OLYMPIA — Thought experiment for Democrats: What would it be like living under two years of emergency orders drafted by a Gov. Tim Eyman?

The anti-tax activist known for his initiatives to slash car-tab fees testified in a public hearing Monday against broad emergency powers of the type Gov. Jay Inslee has used during the COVID-19 pandemic.

“Instead of him shutting down certain businesses … I say you don’t have to pay your car tabs at all,” said Eyman, who ran for governor in 2020 but didn’t clear the primary.

“At a certain point, I believe you have to keep the checks and balances that you have,” Eyman continued, adding that he doesn’t believe in emergency powers “at all.”

Before the pandemic, Washington’s broad and powerful emergency statutes didn’t attract much notice.

As the past two years have shown, Inslee responded the COVID-19 outbreak with emergency orders to ban crowds, shut down schools, require vaccinations for some employment and require masks to be worn.

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Under state law, those powers — given generations ago by the Legislature to the governor — don’t have an expiration date, and they grant the governor broad authority to do things like restrict gatherings and set curfews.

Washington’s statute goes even further, allowing governors authority over “such other activities as he or she reasonably believes should be prohibited to help preserve and maintain life, health, property or the public peace,” according to the law.

Inslee and Democratic leaders have pointed to the success of Washington’s response, with the state having one of the lowest death rates due to COVID in the nation. And since the pandemic’s early days, the emergency-power law has been held up as constitutional in dozens of court challenges.

That’s little balm for Republicans — a minority in the state House and Senate — who have felt largely shut out of the response to the pandemic amid unified Democratic control.

Now, in the second legislative session held largely remotely due to COVID, Democratic lawmakers have allowed public hearings on proposals — one Democratic and one Republican — to put some curbs on the governor’s powers.

In order to advance this year, the bills need to be voted out of their committees by Thursday.

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Each hearing drew more than 5,000 people to testify — with the overwhelming majority in favor of adding some limits to the executive branch’s authority.

On Monday, House lawmakers held a hearing — the one where Eyman spoke — on a more ambitious proposal to curb the governor’s powers.

Sponsored by Rep. Chris Corry, R-Yakima, House Bill 1772 would, among other things, limit a state of emergency to 60 days unless extended by the Legislature and allow lawmakers to terminate specific restrictions taken under that emergency order.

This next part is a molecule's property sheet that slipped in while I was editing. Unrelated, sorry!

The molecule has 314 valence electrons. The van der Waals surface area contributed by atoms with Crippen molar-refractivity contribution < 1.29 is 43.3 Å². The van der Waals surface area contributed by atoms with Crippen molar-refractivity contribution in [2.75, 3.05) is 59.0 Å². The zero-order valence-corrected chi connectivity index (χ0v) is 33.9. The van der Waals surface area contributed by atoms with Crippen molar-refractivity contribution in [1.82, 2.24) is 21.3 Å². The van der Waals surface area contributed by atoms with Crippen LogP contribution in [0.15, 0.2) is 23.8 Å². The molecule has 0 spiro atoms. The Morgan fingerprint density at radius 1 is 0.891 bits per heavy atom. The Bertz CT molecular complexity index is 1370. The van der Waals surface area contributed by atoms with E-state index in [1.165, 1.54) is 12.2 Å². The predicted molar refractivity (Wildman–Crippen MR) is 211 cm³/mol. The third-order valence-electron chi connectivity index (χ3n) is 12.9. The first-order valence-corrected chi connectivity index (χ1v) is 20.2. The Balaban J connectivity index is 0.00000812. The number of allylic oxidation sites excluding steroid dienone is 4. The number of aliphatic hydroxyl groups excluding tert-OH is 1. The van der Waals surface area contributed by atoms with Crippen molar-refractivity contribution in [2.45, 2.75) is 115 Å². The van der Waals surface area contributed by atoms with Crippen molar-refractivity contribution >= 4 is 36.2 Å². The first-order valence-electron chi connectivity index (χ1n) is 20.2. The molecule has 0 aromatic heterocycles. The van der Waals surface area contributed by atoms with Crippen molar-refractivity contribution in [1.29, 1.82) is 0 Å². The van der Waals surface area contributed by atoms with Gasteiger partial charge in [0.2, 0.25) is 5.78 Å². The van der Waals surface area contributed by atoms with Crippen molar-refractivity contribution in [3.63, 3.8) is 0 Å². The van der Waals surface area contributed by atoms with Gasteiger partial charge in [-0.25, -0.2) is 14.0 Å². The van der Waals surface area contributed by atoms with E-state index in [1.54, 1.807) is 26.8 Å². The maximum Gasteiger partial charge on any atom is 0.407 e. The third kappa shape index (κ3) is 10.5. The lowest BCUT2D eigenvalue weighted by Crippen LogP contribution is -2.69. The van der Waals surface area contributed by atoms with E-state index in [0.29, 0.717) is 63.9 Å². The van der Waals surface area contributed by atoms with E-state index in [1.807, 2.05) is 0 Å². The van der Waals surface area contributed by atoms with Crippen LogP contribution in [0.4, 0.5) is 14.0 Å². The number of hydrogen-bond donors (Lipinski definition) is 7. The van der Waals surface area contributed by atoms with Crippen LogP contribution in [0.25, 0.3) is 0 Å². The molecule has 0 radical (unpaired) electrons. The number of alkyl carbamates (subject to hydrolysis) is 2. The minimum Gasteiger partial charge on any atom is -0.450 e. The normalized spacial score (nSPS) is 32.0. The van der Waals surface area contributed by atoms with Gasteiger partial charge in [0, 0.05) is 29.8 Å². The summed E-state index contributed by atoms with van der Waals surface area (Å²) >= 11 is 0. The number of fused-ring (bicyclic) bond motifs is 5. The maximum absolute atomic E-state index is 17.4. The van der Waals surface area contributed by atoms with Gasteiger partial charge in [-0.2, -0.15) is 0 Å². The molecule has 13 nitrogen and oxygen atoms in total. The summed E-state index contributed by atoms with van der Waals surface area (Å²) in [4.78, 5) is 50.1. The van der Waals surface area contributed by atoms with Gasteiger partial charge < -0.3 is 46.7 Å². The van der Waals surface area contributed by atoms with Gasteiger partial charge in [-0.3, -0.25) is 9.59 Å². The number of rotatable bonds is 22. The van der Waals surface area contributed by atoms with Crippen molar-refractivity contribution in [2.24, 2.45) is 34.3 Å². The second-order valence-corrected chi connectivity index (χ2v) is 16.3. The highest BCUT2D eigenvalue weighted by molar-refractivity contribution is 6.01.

“One of the things that impacted me the most during the last two years of the state of emergency were the panicked calls I’d get from businesses and individuals whenever they heard there was going to be a press conference” with the governor, Corry said.

“We’re not meant as people to live under long-term executive orders,” he added. “And the stress caused by living in fear and uncertainty is really not something I think any of us want our constituents to experience.”

Meanwhile, last week, lawmakers heard a proposal by Sen. Emily Randall, D-Bremerton, that would allow the four legislative leaders — the minority and majority leaders in the House and Senate — to cancel a state of emergency after 90 days.

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In an interview, Randall said she’d at one recent point received more than 1,000 emails within 48 hours from residents calling for changes to the emergency power laws.

“There’s some question about whether or not one person should have control for so long,” she said.

If either bill advances in this year’s 60-day legislative session, it’s likely to be Randall’s Senate Bill 5909 — but a key pair of Democratic leaders don’t sound super enthused.

Asked about limits to his emergency powers last week in a regularly scheduled news conference, Inslee pointed to Washington’s low death rate and his work with the Democratic-controlled House and Senate during the pandemic.

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“I’m just not very excited about this, because the Legislature has embraced what we’re doing,” Inslee said.

When drafting the two-year state budget last year, lawmakers made decisions on disbursing billions of dollars in federal COVID aid.

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And even with the governor’s broad authority, the four legislative leaders already have the power to stop some emergency orders after 30 days, such as those that waive statutory obligations like rules involving liquor permits and inspections of long-term care facilities. The leaders have largely signed off to extend those orders throughout the pandemic.

House Speaker Laurie Jinkins, D-Tacoma, said she doesn’t have an objection to considering Randall’s bill if the Senate approves it.

But, “We’re nationally recognized as a state that has led the way in saving people’s lives … and the governor has made really good decisions,” Jinkins said during a question-and-answer session with reporters.

Jinkins also cast doubt on whether Randall’s bill would do much to change anything. With a two-thirds vote in each chamber, lawmakers have the power to call themselves into a special session and take action on emergency powers.

“We can call ourselves into special session, we can end any governor’s emergency powers at any time we want to, as a Legislature,” Jinkins said. “We could do that right now with the governor’s emergency powers, if we thought that was what we should be doing.”